xraymd,It can pay to "bet the ranch" with your Roth. Remember that all the earnings are yours (or your heirs) tax-free. You don't indicate whether or not you have other investments, but if you do be the most aggressive with the Roth IRA.Before you "plop" your money anywhere, decide if you first want to become an "active" investor, i.e., selecting individual stocks. Don't make this decision lightly. Moving from index funds to active investing will require a significant investment of time and effort. From the tone of your message, it sounds like you are looking for passive investment ideas. Fortunately, there are a couple of good ways to try to beat the market with little effort. There is the RP4 method advocated on this site, which many people have had success with.Another idea is to buy sector funds or investment trusts. Instead of investing in a broad based index, these investments select a subsegment of the stocks by industry. This strategy can either win or lose compared to the market. It doesn't take a whole lot of effort though to pick good sectors to invest in. Invest in the sectors that are expected to grow earnings the fastest: technology and health care. This article offers a good selection of the entire realm of sector investments (none of these funds are managed - they might be called sector "index" funds ): http://cbs.marketwatch.com/archive/19990921/news/current/superstar.htxTwo of my favorites are VIGRX and QQQ. There's no magic with these investments. QQQ, which is made up of the Nasdaq 100 companies is projected to growth earnings 30%/year over the next 5 years.rustedSoul
xraymd:As an easy way to easy into the market over time, I would recommend the Keystone Dozens approach to supplement your index fund. It involves investing an equal amount every month in the top ranked stock of the Keystone screen which selects large cap growth stocks.This would be a kind of 'dollar cost averaging' method and has had great results in the past.For more information, browse on over to the Foolish Workshop in the Investors Roundtable folder.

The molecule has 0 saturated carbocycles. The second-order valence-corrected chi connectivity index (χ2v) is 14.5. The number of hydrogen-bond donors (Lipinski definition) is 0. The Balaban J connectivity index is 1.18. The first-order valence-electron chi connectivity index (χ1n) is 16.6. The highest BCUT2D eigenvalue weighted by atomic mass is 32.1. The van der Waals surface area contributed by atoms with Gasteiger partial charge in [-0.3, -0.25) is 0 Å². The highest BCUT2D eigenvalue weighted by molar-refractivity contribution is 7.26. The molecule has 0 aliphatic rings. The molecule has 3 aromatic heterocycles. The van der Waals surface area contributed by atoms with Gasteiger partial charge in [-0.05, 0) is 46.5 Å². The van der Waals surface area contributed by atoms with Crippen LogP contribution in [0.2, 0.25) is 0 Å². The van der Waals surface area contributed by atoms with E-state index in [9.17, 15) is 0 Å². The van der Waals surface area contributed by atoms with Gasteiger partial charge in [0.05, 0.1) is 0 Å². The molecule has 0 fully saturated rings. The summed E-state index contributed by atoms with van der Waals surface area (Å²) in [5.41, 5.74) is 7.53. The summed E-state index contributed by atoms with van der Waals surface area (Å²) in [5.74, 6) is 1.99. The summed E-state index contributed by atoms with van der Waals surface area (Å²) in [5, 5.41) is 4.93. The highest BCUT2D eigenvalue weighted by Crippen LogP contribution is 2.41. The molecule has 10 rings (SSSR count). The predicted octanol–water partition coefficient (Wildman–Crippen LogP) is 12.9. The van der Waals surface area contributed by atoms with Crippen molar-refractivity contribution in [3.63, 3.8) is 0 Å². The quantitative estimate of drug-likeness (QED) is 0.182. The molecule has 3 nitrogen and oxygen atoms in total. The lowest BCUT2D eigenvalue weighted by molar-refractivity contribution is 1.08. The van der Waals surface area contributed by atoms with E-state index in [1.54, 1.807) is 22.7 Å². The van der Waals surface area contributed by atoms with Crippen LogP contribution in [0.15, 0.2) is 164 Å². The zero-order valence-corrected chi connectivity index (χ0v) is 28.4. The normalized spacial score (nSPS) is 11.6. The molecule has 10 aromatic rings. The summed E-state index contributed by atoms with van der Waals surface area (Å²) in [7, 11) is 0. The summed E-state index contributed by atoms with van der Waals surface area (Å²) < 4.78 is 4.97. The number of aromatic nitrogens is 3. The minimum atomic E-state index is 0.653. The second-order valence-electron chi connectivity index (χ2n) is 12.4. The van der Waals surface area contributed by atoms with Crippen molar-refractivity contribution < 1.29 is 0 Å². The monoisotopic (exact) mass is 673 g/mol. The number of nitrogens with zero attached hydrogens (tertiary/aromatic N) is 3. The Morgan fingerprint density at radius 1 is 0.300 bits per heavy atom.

Not being the "traditional" medical student or resident, you didn't say whether you incurred school debts for your education. If you have them (or any other debt), that's the first place I'd "invest" in, paying off debt.Second, invest in the Roth IRA. Once that first job comes along, so long to qualifying (good news bad news thing).Third, been there done that with the residency lifestyle (I believe that's an oxymoron). Keep it simple for now. I'd place my money in RP4 or BSP and Keystone. Gives value and growth plus they only have to be updated once a year. Time your most valuable assest as a resident. Need it to play, not work on your investments.JLC
xraymd You've gotten a lot of good advice here but I would like to add some. I assume your remaining debt is relativly low interest student loans. Since you have been on the credit card board, I hope youv'e got the message to pay off all credit card debt before you do much investing. First thing to do in my opinion is:Get the money out of the Money Market funds and into one or more of the indexes.Get the money out of the mutual funds and into one or more of the indexes. Then prepare yourself for much better returns. You've read the 13 steps, now its time to do more reading. I recommend, "You Have More Than You Think" as a starter. It may be repetitive for you but it is a good starting point. Then read "The Motley Fool Investment Guide". This will give you a much better understanding of the various Foolish investment stratagies. Follow it with "Rule Breakers, Rule Makers" then you will be ready to move on past indexes.Chuck
Many, many thanks to all who took the time to offer me their opinions on how to get started. It's given me a push to rebalance my timid portfolio into one that is more robust without careening headlong into investments I don't fully understand yet. I have just transferred $10K into the S&P 500 while I continue my reading on Rule Makers, Rule Breakers and I must thank everyone again for helping guide me.I'll be happy to check in with progress reports, or to offer my newly minted Foolish opinions when the opportunity arises. For those who wondered: yes, my remaining debt came from medical school and most of it is in Dept of Education student loans -- the remainder is on credit cards (GASP!) but at rates below 8% and I am NOT adding to the debt burden. I am paying down the cards monthly (though it will take awhile) and am investing no more than $2K per year so I can maximize debt payoff while still catching the Roth wave while I can (the $84K I have in Roth came from a conversion of an old 401(k)). Again, I do appreciate your willingness to share your knowledge and experience so generously and I will certainly try to do the same in return.xraymd